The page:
It’s the same with programming. New languages and tools are created every day and there are clear trends within the industry. You can’t be expected to be in demand if your expertise is in something that was in use 20 years ago. You certainly wouldn’t find opportunities in a start-up, that’s for sure!

As far as social media’s tendency to make us disconnected goes, I think there’s individual responsibility to consider as well. I actively choose to spend my free time meeting friends offline and keep track of how much time I spend on social media. Also, people were disconnected before social media as well. It’s as much a human psychology problem as it is a technological one, in my view.

What would be your dream project?

To be honest, I don’t actually think I have one. I guess I’ve never thought about it that way. My goal has always been to keep learning new languages and technologies, and pursuing new skills. Never becoming complacent.

What do you do when you aren’t programming?

I like to play the guitar and am part of a band. Though unfortunately, since the pandemic, we haven’t been able to jam together as often as I would like. I also enjoy online multiplayer gaming.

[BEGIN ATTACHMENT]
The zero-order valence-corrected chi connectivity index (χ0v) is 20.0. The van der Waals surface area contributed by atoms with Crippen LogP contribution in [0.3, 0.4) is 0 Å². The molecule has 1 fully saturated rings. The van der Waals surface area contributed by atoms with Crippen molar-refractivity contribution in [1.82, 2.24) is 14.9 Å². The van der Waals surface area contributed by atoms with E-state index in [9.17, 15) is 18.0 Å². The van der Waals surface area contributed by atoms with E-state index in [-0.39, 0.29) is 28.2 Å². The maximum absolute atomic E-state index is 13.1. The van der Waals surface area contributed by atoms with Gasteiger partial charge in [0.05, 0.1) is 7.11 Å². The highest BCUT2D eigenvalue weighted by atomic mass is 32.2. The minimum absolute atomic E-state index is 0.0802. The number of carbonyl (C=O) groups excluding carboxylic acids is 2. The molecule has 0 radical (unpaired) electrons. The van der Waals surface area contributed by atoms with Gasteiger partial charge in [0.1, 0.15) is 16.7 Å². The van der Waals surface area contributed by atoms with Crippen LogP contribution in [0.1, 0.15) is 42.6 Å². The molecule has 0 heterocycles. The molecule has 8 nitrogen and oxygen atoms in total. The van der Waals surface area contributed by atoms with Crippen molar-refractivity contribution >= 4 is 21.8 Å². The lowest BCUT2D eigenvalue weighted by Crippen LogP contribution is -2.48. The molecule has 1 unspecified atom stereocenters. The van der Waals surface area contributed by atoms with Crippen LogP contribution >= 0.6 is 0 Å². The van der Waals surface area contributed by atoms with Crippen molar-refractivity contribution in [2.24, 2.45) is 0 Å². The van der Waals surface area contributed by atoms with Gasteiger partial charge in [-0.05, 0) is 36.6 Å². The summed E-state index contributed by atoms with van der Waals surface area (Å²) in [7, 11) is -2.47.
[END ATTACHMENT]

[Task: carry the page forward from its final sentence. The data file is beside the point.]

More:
Why do you code?

I think, fundamentally, I code because I enjoy solving problems. I find myself thinking of how code could solve every problem I encounter in my life. Like if there’s something wrong with an electronic device, I try to emulate it in code. I’ve even tried replicating human behaviour in code! (laughs)

I don’t know if it’s always the right approach but I enjoy thinking about problems through the lens of code.

That’s fascinating – especially the bit about replicating human behaviour through code. Tell us more.

Humans, of course, learn throughout their lives. When we are born we’re empty and everything from learning to count to speaking to others is a learned behaviour. I try to replicate these learning models in code and enjoy working on this in my spare time. For example, I recently developed a project that uses AI to generate essays around a topic. It isn’t perfect or anything, but it allows me to explore and better understand the inner workings of human behaviour.

About Geektrust Dev Stories

Geektrust is a platform for technologists to find interesting opportunities and shape the future of tech. In our work, we meet developers from diverse backgrounds, experiences and perspectives with inspiring stories. So we started the Developer Stories series, to bring stories of different developers to the world.

If you’d like to be featured in our Dev Stories or know someone whose story can inspire others, write to us at hello@geektrust.in.

Liked this story? Please share it or leave us a comment.

Leave a Reply

Your email address will not be published.